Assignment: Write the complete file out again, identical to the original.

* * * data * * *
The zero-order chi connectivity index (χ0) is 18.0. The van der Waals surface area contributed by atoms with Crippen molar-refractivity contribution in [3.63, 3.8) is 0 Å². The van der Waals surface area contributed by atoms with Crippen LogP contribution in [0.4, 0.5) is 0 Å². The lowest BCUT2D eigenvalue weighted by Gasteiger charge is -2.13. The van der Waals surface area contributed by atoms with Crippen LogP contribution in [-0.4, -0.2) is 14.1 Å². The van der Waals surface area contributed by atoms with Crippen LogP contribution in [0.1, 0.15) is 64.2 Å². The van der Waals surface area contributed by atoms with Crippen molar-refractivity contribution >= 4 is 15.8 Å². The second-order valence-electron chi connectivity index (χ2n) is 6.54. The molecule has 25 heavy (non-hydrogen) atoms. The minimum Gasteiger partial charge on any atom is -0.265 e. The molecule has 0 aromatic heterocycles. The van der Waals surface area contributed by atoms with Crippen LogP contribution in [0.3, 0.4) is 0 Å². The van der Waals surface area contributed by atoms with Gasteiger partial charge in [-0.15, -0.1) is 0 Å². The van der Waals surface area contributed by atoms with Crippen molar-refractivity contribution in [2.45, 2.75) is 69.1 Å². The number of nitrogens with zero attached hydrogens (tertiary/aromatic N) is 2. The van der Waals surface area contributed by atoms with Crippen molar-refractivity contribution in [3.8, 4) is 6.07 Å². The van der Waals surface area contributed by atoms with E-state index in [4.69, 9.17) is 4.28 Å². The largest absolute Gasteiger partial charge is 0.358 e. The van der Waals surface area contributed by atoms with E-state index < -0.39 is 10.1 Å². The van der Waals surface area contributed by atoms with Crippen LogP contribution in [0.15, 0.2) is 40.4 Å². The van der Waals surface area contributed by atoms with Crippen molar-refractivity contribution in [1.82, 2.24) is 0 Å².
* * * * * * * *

The zero-order chi connectivity index (χ0) is 18.0. The van der Waals surface area contributed by atoms with Crippen molar-refractivity contribution in [3.63, 3.8) is 0 Å². The van der Waals surface area contributed by atoms with Crippen LogP contribution in [0.4, 0.5) is 0 Å². The lowest BCUT2D eigenvalue weighted by Gasteiger charge is -2.13. The van der Waals surface area contributed by atoms with Crippen LogP contribution in [-0.4, -0.2) is 14.1 Å². The van der Waals surface area contributed by atoms with Crippen LogP contribution in [0.1, 0.15) is 64.2 Å². The van der Waals surface area contributed by atoms with Crippen molar-refractivity contribution >= 4 is 15.8 Å². The second-order valence-electron chi connectivity index (χ2n) is 6.54. The molecule has 25 heavy (non-hydrogen) atoms. The minimum Gasteiger partial charge on any atom is -0.265 e. The molecule has 0 aromatic heterocycles. The van der Waals surface area contributed by atoms with Crippen LogP contribution in [0.3, 0.4) is 0 Å². The van der Waals surface area contributed by atoms with Gasteiger partial charge in [-0.15, -0.1) is 0 Å². The van der Waals surface area contributed by atoms with Crippen molar-refractivity contribution in [2.45, 2.75) is 69.1 Å². The number of nitrogens with zero attached hydrogens (tertiary/aromatic N) is 2. The van der Waals surface area contributed by atoms with Crippen molar-refractivity contribution in [3.8, 4) is 6.07 Å². The van der Waals surface area contributed by atoms with E-state index in [4.69, 9.17) is 4.28 Å². The largest absolute Gasteiger partial charge is 0.358 e. The van der Waals surface area contributed by atoms with E-state index < -0.39 is 10.1 Å². The van der Waals surface area contributed by atoms with Crippen LogP contribution in [0.15, 0.2) is 40.4 Å². The van der Waals surface area contributed by atoms with Crippen molar-refractivity contribution in [1.82, 2.24) is 0 Å².